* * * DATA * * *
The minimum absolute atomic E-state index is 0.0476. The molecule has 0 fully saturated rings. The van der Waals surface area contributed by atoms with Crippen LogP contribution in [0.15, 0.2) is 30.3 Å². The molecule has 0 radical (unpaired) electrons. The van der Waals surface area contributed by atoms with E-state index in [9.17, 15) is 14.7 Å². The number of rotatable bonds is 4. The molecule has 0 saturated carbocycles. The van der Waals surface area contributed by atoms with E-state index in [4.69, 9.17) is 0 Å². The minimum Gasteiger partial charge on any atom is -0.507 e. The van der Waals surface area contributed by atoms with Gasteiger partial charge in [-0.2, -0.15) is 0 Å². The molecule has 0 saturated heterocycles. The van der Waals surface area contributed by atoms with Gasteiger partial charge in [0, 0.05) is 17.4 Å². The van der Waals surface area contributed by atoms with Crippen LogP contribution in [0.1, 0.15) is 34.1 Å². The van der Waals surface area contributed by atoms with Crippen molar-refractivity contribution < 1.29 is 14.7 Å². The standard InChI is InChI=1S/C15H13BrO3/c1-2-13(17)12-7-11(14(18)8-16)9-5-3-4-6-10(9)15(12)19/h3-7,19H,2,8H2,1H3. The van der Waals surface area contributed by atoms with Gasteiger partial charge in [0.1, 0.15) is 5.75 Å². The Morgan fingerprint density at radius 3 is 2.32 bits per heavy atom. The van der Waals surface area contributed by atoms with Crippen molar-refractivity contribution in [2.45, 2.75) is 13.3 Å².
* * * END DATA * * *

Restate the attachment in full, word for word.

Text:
The minimum absolute atomic E-state index is 0.0476. The molecule has 0 fully saturated rings. The van der Waals surface area contributed by atoms with Crippen LogP contribution in [0.15, 0.2) is 30.3 Å². The molecule has 0 radical (unpaired) electrons. The van der Waals surface area contributed by atoms with E-state index in [9.17, 15) is 14.7 Å². The number of rotatable bonds is 4. The molecule has 0 saturated carbocycles. The van der Waals surface area contributed by atoms with E-state index in [4.69, 9.17) is 0 Å². The minimum Gasteiger partial charge on any atom is -0.507 e. The van der Waals surface area contributed by atoms with Gasteiger partial charge in [-0.2, -0.15) is 0 Å². The molecule has 0 saturated heterocycles. The van der Waals surface area contributed by atoms with Gasteiger partial charge in [0, 0.05) is 17.4 Å². The van der Waals surface area contributed by atoms with Crippen LogP contribution in [0.1, 0.15) is 34.1 Å². The van der Waals surface area contributed by atoms with Crippen molar-refractivity contribution < 1.29 is 14.7 Å². The standard InChI is InChI=1S/C15H13BrO3/c1-2-13(17)12-7-11(14(18)8-16)9-5-3-4-6-10(9)15(12)19/h3-7,19H,2,8H2,1H3. The van der Waals surface area contributed by atoms with Gasteiger partial charge in [0.1, 0.15) is 5.75 Å². The Morgan fingerprint density at radius 3 is 2.32 bits per heavy atom. The van der Waals surface area contributed by atoms with Crippen molar-refractivity contribution in [2.45, 2.75) is 13.3 Å².